VCAT’s decision and how it impacts payment of outgoings
In May this year, VCAT handed down a decision in the Phillips v Abel  VCAT 1031 case that has important implications when it comes to outgoings.
A landlord leased bare land (a quarry) to a tenant who ran a business from the premises extracting and selling sand and other materials. The tenant wanted to renew their lease but the landlord refused. The landlord claimed that under their commercial non-retail lease, the tenant had failed to pay land tax and other outgoings. The tenant said they didn’t have to pay these costs because their lease was covered by the Retail Leases Act 2003 (the Act). The tenant also said they were not provided with an annual estimate of outgoings.
The Act states that the tenant doesn’t have to pay any outgoings if the landlord hasn’t given the tenant an annual estimate of outgoings. The Act also states a tenant doesn’t have to pay land tax.
In Phillips v Abel, VCAT found it would be unfair and create uncertainty if a landlord was able to retrospectively claim outgoings that accrued before they gave the tenant the estimate.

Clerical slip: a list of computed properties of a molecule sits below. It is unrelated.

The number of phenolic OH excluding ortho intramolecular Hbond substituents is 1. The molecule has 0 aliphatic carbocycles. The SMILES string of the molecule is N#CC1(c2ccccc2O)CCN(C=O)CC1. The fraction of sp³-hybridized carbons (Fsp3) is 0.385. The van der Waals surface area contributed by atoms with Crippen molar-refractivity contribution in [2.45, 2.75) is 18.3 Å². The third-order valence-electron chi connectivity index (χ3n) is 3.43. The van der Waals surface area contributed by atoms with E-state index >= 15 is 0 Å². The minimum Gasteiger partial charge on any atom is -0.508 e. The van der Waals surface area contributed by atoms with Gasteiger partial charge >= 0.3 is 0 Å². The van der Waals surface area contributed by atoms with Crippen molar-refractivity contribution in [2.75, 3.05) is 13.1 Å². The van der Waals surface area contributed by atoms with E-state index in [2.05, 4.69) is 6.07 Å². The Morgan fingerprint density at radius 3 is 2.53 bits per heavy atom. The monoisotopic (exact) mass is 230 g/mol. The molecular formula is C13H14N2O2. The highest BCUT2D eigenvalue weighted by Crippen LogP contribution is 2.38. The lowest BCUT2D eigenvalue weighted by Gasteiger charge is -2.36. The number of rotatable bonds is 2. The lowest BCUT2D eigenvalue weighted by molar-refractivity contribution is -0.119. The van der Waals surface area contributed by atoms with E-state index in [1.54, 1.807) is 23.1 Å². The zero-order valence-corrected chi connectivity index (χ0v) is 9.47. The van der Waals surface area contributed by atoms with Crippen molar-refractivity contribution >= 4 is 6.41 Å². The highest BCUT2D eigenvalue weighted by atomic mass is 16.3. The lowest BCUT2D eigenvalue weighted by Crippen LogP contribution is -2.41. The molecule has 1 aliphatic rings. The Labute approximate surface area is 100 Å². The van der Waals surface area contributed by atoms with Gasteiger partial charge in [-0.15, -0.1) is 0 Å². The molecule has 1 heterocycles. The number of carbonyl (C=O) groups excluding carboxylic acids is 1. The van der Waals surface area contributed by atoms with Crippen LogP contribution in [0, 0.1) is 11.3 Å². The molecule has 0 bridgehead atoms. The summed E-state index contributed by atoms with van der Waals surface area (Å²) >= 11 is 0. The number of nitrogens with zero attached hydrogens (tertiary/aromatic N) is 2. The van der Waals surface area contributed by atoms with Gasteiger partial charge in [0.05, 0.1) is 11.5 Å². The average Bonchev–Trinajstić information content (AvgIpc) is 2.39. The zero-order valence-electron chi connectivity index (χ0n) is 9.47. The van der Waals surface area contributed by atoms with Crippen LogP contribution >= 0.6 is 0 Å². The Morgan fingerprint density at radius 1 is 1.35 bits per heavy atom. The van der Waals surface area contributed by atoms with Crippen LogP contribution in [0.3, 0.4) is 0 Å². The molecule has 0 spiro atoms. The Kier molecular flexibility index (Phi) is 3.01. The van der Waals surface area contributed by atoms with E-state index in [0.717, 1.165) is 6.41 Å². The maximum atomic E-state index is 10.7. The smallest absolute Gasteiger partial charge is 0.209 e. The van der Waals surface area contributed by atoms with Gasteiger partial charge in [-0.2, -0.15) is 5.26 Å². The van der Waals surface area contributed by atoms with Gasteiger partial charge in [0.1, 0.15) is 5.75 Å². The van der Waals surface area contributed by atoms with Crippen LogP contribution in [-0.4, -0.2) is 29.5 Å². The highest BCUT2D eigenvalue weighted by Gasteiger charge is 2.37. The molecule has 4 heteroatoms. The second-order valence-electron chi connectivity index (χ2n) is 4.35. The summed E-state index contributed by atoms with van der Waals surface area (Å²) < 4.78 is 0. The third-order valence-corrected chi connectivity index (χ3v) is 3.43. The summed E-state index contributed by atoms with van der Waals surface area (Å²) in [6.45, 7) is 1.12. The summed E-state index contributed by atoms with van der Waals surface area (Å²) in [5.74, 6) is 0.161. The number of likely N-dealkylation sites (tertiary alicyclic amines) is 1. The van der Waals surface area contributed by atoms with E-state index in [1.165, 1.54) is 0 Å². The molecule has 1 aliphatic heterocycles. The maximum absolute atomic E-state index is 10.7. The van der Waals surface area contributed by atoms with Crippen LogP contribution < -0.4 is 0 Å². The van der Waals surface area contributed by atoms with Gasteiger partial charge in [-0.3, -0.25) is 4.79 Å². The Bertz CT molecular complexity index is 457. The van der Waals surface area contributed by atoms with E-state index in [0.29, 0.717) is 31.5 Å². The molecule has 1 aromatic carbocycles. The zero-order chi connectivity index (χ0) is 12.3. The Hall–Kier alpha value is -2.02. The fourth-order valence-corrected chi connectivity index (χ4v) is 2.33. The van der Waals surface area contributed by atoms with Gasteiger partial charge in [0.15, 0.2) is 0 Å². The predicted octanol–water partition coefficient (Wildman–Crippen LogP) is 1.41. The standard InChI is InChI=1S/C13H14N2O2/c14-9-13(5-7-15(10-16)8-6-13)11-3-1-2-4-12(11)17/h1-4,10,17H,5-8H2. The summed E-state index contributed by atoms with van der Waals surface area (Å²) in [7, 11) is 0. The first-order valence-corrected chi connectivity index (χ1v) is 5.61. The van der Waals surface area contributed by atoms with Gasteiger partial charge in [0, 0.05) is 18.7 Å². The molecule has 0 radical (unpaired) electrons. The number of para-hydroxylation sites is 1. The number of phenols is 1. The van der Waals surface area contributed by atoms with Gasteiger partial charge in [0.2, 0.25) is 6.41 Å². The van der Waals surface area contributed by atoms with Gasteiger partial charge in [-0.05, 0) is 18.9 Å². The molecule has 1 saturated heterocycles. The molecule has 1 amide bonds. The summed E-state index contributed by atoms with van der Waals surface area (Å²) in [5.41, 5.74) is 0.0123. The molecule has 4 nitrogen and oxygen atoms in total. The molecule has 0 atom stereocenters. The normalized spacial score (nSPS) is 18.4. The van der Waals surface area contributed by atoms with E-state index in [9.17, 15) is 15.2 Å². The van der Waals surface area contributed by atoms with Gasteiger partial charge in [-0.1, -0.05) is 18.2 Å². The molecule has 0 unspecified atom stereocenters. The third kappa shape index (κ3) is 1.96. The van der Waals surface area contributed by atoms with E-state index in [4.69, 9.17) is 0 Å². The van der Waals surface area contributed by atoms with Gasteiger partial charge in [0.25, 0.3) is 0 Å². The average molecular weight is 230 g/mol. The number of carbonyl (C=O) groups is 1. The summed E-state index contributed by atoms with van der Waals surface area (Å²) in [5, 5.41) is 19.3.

VCAT also held that the Act can apply to bare land premises where the land is used for the retail sale of goods or services to consumers, including other businesses. The tenant’s sale of sand, gravel and clay to other businesses is considered the retail sale of goods and services because the businesses mainly use these products for their own purposes. This means the Act can apply to premises that people might not have thought were retail premises, for example, premises used to sell flour to bakeries that use the flour to make bread and pastries.
For more information about retail leases under the Act, visit our web pages on the rights and responsibilities of tenants and landlords. You will find information about entering into a retail lease, outgoings and charges, repairs and maintenance, transferring a retail lease and more.